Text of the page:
We are nearly at the end of another season and, as ever, for many fans it will feel like 2004-05 has been one big letdown, a year that will hard to distinguish in the memory from ten others. There may have been good moments, but they’re more than balanced by the bad. And there’s nothing wrong with that. A constant diet of unrelenting success, like a constant diet of Big Macs or a succession of evening meals spent in the company of Peter Kenyon, is no good for anyone.
But it’s none the less nice to have expectations: to begin the season with a faint stirring, for supporters of top division clubs, that this might be your year to win a cup or maybe reach Europe; lower down, that you might have a tilt at promotion or a cup run. But for the majority of English fans expectations are narrowing with each year of the 21st century. When Liverpool were dominating the League for roughly a decade from the mid-1970s they would often have the title wrapped up a month in advance (in 1982-83, they took only two points from their last seven games, yet were champions by 11 points). But while they often dominated in a manner akin to a secret police team in a Soviet Bloc country (such as in 1978-79, when their goals for and against were 85 and 16), below them it was wide open.
In their nine championships between 1973 and 1986, a different team finished second each year, including Watford and Southampton, while 15 different clubs finished in the top four and only near the beginning (1974) and at the end (1986) did Liverpool win the FA Cup, which meant almost as much as the title in those days. Sunderland, West Ham, Southampton, Manchester United, Ipswich, Arsenal, Spurs and Everton all did the Wembley lap of honour.
In 2005, by contrast, the top three were exactly as predicted at the start of this season – and at the end of last season, too, with just the precise order to sort out across nine months. The only point of unpredictability at the right end of the table is the identity of the team(s) challenging Liverpool to be the best of the rest – Everton and Bolton, rather than the almost unanimous pundits’ prediction, Newcastle. Aston Villa (in 1996) and Leeds are the only other teams to have been in the top four in a decade. Everton, at time of writing, are just about hanging on to fourth, but their points total is set to be nearer to that of the bottom club than that of Chelsea and there is no guarantee that they would qualify for the Champions League group stage (Newcastle and Rangers in recent seasons have both been knocked out at the preliminary round against Eastern European opposition).
Manchester United and Arsenal may this month be meeting in the FA Cup final for the first time since 1979, but one of them, Liverpool or Chelsea will have won it in 13 out of 14 seasons; their semi-final victories this year were widely seen as among the most one-sided in living memory, even in comparison to years when clubs outside the top division have reached the last four.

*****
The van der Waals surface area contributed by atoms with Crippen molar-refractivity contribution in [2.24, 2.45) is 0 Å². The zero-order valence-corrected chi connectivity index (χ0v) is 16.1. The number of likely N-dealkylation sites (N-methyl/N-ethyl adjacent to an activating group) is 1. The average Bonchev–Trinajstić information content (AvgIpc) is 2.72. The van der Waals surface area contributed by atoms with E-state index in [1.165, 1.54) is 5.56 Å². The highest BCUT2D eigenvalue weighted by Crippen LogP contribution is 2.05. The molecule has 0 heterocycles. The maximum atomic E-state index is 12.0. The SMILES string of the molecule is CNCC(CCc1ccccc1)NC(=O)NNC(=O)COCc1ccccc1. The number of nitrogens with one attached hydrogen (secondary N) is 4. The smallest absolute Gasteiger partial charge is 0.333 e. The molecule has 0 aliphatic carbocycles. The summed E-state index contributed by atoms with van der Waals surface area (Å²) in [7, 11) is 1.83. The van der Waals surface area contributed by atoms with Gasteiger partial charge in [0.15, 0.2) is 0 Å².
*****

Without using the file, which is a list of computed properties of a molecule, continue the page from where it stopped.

At the bottom of the table, all three promoted clubs could yet go down, a repeat of 1997-98. But in 20 seasons from 1975-76, only nine of the 60 promoted clubs went straight down and never more than one in a year. Suddenly it counts as a surprise if two sides stay up and what greater successes there have been – Ipswich finishing fifth in 2001 stands almost alone – are usually quickly dissipated.
Supporters of teams below the Premiership are spared such numbing predictability – “big” clubs can still struggle (relegated Forest were only one game away from a play-off final two seasons ago; newly demoted Leicester and Wolves were among the favourites to go up but spent the majority of the season in the bottom half); the play-offs offer hope well down the table – look at Crystal Palace last season, from 18th in December to Cardiff and promotion.
But whichever side emulates Iain Dowie’s at the end of this month can expect nothing better than nine months of grim slogging in pursuit of the 40 or so points that will guarantee the same experience for another year. (Of course another sign of the increasing divide is that suddenly 40 points may be far more than you need – a year ago all three
relegated sides finished on 33.)
Society in general often yearns for mythical golden ages and, as we have reflected in looking back last month and this on the 20th anniversary of Heysel and Bradford, there are aspects of the past that mean we would never want to go back to the 1970s and 1980s. But back then there was plenty of hope that things could get better. The well of hope has not run dry yet, but there may well be a need for a hosepipe ban this summer.
From WSC 220 June 2005. What was happening this month